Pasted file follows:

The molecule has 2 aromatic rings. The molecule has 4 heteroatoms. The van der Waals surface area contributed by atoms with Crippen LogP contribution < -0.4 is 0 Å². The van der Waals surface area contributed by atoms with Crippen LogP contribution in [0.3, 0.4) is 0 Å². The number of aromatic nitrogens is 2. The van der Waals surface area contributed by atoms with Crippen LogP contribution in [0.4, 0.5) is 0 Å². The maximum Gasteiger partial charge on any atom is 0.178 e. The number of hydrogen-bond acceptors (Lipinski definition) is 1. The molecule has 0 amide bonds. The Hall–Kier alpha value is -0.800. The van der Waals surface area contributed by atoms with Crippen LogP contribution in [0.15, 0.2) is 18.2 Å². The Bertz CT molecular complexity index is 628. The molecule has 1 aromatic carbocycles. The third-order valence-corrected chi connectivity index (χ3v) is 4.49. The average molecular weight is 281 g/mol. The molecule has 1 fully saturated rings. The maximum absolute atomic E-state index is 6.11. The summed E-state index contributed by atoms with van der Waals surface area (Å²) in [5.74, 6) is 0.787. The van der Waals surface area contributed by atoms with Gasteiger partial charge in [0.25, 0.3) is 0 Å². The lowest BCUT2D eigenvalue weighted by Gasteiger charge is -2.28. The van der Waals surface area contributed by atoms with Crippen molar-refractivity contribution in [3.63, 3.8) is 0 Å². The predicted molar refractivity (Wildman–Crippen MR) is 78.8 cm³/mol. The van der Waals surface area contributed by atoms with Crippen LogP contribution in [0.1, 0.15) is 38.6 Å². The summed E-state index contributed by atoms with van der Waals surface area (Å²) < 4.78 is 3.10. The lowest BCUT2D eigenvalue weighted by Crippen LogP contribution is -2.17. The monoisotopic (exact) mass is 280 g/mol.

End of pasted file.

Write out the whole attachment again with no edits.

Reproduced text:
The molecule has 2 aromatic rings. The molecule has 4 heteroatoms. The van der Waals surface area contributed by atoms with Crippen LogP contribution < -0.4 is 0 Å². The van der Waals surface area contributed by atoms with Crippen LogP contribution in [0.3, 0.4) is 0 Å². The number of aromatic nitrogens is 2. The van der Waals surface area contributed by atoms with Crippen LogP contribution in [0.4, 0.5) is 0 Å². The maximum Gasteiger partial charge on any atom is 0.178 e. The number of hydrogen-bond acceptors (Lipinski definition) is 1. The molecule has 0 amide bonds. The Hall–Kier alpha value is -0.800. The van der Waals surface area contributed by atoms with Crippen LogP contribution in [0.15, 0.2) is 18.2 Å². The Bertz CT molecular complexity index is 628. The molecule has 1 aromatic carbocycles. The third-order valence-corrected chi connectivity index (χ3v) is 4.49. The average molecular weight is 281 g/mol. The molecule has 1 fully saturated rings. The maximum absolute atomic E-state index is 6.11. The summed E-state index contributed by atoms with van der Waals surface area (Å²) in [5.74, 6) is 0.787. The van der Waals surface area contributed by atoms with Gasteiger partial charge in [0.25, 0.3) is 0 Å². The lowest BCUT2D eigenvalue weighted by Gasteiger charge is -2.28. The van der Waals surface area contributed by atoms with Crippen molar-refractivity contribution in [3.63, 3.8) is 0 Å². The predicted molar refractivity (Wildman–Crippen MR) is 78.8 cm³/mol. The van der Waals surface area contributed by atoms with Crippen LogP contribution in [0.1, 0.15) is 38.6 Å². The summed E-state index contributed by atoms with van der Waals surface area (Å²) < 4.78 is 3.10. The lowest BCUT2D eigenvalue weighted by Crippen LogP contribution is -2.17. The monoisotopic (exact) mass is 280 g/mol.